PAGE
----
Who is Lord Yama?

A Tibetan wall painting in Sumtseling monastery depicting Yama, the Lord of Death who holds the wheel of life in his clutches

A Tibetan wall painting in Sumtseling monastery depicting Yama, the Lord of Death who holds the wheel of life in his clutches

The exposition posted below on Lord Yama’s identity is taken from the open source article: JOHN BOWKER. “Yama.” The Concise Oxford Dictionary of World Religions. 1997. Encyclopedia.com. (February 18, 2013):

Yama (Skt., ‘restraint’).
1. The god of death in Hinduism and Buddhism, also called Dharma Rāja, possibly connected with the Iranian Yima. In the Rig Veda he appears in books 1 and 10 presiding over the ancestors or ‘fathers’ (pitra) in the third (highest) heaven of the sky (svarga) realm (above atmosphere, bhuvah, and earth, bhūr). In the Kaṭha Upaniṣad, Yama bestows highest knowledge. Post-Vedic mythology in contrast portrays Yama as a judge and punisher of the dead in a lower world where the soul (ātman, jīva, purusha) goes after death and receives its sentence. The Mahābhārata depicts Yama as clothed in red with glaring eyes, holding a noose with which to bind the souls of the dead. This image is embellished in later mythology where he is a terrible deity inflicting torture upon souls. Yama is associated with the south, the realm of the dead.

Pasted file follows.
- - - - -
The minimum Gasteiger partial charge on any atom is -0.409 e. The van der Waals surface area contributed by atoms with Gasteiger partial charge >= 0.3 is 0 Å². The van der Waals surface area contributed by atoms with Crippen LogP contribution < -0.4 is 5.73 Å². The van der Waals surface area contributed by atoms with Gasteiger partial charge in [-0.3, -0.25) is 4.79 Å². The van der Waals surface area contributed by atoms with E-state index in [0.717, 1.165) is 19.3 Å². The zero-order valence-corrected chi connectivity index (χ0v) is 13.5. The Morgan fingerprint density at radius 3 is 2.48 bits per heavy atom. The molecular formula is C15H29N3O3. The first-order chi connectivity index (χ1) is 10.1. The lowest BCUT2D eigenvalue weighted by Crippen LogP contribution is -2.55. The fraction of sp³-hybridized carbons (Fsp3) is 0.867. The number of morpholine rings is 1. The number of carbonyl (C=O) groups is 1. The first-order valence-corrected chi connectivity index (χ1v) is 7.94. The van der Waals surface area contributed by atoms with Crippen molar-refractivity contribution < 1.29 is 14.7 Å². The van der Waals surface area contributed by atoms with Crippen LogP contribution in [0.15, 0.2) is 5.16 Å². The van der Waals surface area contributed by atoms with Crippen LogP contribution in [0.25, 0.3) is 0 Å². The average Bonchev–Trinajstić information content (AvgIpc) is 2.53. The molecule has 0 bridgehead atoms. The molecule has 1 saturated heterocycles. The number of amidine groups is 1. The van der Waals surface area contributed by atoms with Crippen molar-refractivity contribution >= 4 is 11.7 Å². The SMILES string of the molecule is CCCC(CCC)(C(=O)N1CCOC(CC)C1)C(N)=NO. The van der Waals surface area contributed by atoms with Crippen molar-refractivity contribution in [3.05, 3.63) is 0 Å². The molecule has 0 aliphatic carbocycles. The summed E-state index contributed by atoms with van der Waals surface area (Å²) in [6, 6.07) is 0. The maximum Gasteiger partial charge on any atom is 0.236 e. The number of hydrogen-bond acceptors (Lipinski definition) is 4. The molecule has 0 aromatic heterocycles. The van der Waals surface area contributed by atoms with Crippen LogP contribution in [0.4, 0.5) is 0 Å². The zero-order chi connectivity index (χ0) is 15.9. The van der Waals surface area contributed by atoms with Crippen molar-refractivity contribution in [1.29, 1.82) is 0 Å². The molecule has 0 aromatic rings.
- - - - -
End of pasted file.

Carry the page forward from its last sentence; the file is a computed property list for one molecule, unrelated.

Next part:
In Buddhism, Yama is the Lord of the Underworld. In some respects, he is replaced by Māra. The canonical account of Yama is contained mainly in the two almost identical Devadūta Suttas in Majjhima Nikāya 3. 179 ff., and Anguttara Nikāya 1. 138 ff.

In the post-canonical Buddhist literature, Yama is depicted as the overlord of the purgatory system who assigns to beings the punishments they must undergo in expiation of their karmic misdeeds. In Tantric Buddhism, Yama is a fierce deity. Tibetan iconography and the Tibetan Book of the Dead (Bardo Thodol) portray Yama, who appears at death, as standing in a halo of flames, adorned with human skulls and heads, holding in his left hand the mirror of karma (which reflects the good and bad deeds of the deceased) and in his right hand the sword of wisdom (prajña).

2. The first limb of eight-limbed (aṣṭaṅga) or rāja yoga comprising five ethical rules: (i) non-injury (ahiṃsā), (ii) truthfulness (satya), (iii) non-stealing (asteya), (iv) celibacy (brahmacarya), and (v) greedlessness (aparigraha). Commitment to these is the Great Vow (Mahāvrata).

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